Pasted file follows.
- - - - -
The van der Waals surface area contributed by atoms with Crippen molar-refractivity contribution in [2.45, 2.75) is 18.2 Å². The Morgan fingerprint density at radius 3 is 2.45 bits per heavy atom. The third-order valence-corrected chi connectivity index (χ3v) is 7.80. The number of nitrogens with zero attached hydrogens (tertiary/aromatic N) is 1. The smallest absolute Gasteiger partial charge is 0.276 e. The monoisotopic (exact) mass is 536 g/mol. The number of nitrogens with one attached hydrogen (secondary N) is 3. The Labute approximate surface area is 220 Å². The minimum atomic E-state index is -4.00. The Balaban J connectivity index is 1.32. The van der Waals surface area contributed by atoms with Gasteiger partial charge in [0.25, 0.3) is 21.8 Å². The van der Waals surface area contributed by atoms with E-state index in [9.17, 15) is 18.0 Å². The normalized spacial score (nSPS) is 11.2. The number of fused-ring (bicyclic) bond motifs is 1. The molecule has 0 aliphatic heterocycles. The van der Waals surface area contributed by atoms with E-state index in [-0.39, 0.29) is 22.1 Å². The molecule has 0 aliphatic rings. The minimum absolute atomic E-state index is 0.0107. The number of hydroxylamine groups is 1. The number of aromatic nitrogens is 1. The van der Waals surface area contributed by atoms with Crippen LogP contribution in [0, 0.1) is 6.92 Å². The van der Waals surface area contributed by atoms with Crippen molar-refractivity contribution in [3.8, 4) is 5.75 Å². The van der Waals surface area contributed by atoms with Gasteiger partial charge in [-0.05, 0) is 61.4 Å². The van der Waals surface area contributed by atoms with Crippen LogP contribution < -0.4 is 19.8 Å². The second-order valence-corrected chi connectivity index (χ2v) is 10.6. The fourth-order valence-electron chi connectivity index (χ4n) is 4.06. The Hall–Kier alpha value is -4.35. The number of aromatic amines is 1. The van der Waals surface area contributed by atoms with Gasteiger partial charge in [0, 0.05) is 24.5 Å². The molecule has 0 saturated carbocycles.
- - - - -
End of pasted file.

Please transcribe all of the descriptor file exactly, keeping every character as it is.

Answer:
The van der Waals surface area contributed by atoms with Crippen molar-refractivity contribution in [2.45, 2.75) is 18.2 Å². The Morgan fingerprint density at radius 3 is 2.45 bits per heavy atom. The third-order valence-corrected chi connectivity index (χ3v) is 7.80. The number of nitrogens with zero attached hydrogens (tertiary/aromatic N) is 1. The smallest absolute Gasteiger partial charge is 0.276 e. The monoisotopic (exact) mass is 536 g/mol. The number of nitrogens with one attached hydrogen (secondary N) is 3. The Labute approximate surface area is 220 Å². The minimum atomic E-state index is -4.00. The Balaban J connectivity index is 1.32. The van der Waals surface area contributed by atoms with Gasteiger partial charge in [0.25, 0.3) is 21.8 Å². The van der Waals surface area contributed by atoms with E-state index in [9.17, 15) is 18.0 Å². The normalized spacial score (nSPS) is 11.2. The number of fused-ring (bicyclic) bond motifs is 1. The molecule has 0 aliphatic heterocycles. The van der Waals surface area contributed by atoms with E-state index in [-0.39, 0.29) is 22.1 Å². The molecule has 0 aliphatic rings. The minimum absolute atomic E-state index is 0.0107. The number of hydroxylamine groups is 1. The number of aromatic nitrogens is 1. The van der Waals surface area contributed by atoms with Crippen LogP contribution in [0, 0.1) is 6.92 Å². The van der Waals surface area contributed by atoms with Crippen molar-refractivity contribution in [3.8, 4) is 5.75 Å². The van der Waals surface area contributed by atoms with Gasteiger partial charge in [-0.05, 0) is 61.4 Å². The van der Waals surface area contributed by atoms with Crippen LogP contribution < -0.4 is 19.8 Å². The second-order valence-corrected chi connectivity index (χ2v) is 10.6. The fourth-order valence-electron chi connectivity index (χ4n) is 4.06. The Hall–Kier alpha value is -4.35. The number of aromatic amines is 1. The van der Waals surface area contributed by atoms with Gasteiger partial charge in [0, 0.05) is 24.5 Å². The molecule has 0 saturated carbocycles.